Friday, June 24, 2016

UK's Out Vote Is a 'Red Alert' for the Environment

From the ‘red-tape’ slashing desires of the Brexiters to the judgment of green professionals, all indications are for weaker environmental protections

Nigel Farage, Ukip leader, wants to scrap limits on pollution from power stations. (Photograph Credit: Matt Dunham/AP) Click to Enlarge.
Despite being an issue that knows no borders, affects all and is of vital interest to future generations, the environment was low on the agenda ahead of the UK’s historic vote to leave the European Union.

The short answer to what happens next with pollution, wildlife, farming, green energy, climate change and more is we don’t know – we are in uncharted territory. But all the indications – from the “red-tape” slashing desires of the Brexiters to the judgment of environmental professionals – are that the protections for our environment will get weaker.

There is one immediate impact though, right here, right now:  the crashing financial markets will damage the huge investments needed to create a cleaner and safer environment and will dent the nation’s fast-growing green economy, one economic sector where the UK could lead.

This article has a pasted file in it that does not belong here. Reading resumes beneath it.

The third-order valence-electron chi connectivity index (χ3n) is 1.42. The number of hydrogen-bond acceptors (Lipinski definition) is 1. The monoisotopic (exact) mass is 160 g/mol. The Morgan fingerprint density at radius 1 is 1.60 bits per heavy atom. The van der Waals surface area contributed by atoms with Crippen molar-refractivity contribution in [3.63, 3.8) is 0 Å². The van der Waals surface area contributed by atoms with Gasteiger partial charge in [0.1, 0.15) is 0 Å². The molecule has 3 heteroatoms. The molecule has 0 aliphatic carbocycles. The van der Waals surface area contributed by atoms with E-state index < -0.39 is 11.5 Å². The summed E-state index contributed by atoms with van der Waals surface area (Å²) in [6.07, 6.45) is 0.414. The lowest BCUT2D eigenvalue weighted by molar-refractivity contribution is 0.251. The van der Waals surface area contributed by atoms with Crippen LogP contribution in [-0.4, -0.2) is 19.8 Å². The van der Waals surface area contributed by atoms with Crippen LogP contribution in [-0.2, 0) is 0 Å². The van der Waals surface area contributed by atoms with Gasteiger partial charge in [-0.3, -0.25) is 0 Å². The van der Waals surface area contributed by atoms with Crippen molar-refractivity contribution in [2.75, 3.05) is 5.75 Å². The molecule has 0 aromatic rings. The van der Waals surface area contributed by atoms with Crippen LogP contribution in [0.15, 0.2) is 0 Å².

From the air we breathe to the food we eat to the climate we live in, how we protect and enhance the environment underpins the healthy and happy lives we all aspire to, now and for generations to come.

The 75% of 18-24-year-old Britons who voted to remain in the EU must be feeling betrayed by older generations today.  Why?  Because the UK’s membership of the EU has been a virtually unalloyed good for the environment.

The Brexit vote leaves it highly uncertain which protections will remain in place and the prospect of improving them seems remote.  Ukip’s Nigel Farage, the politician who did more than anyone to force the EU referendum, doesn’t even think climate change is a problem and wants to scrap pollution limits on power stations.

With 400,000 early deaths a year from air pollution – 40,000 in the UK – the EU saw things differently and set new legal limits in 2010.  Many UK cities and towns remain above those limits today and campaigners have used EU rules to successfully sue the UK government.  But UK ministers are even now fighting new EU rules to reduce early deaths.  Pollution does not stop in its tracks at national borders, and 88% of environment professionals in the UK think an EU-wide policy is needed.

Read more at UK's Out Vote Is a 'Red Alert' for the Environment

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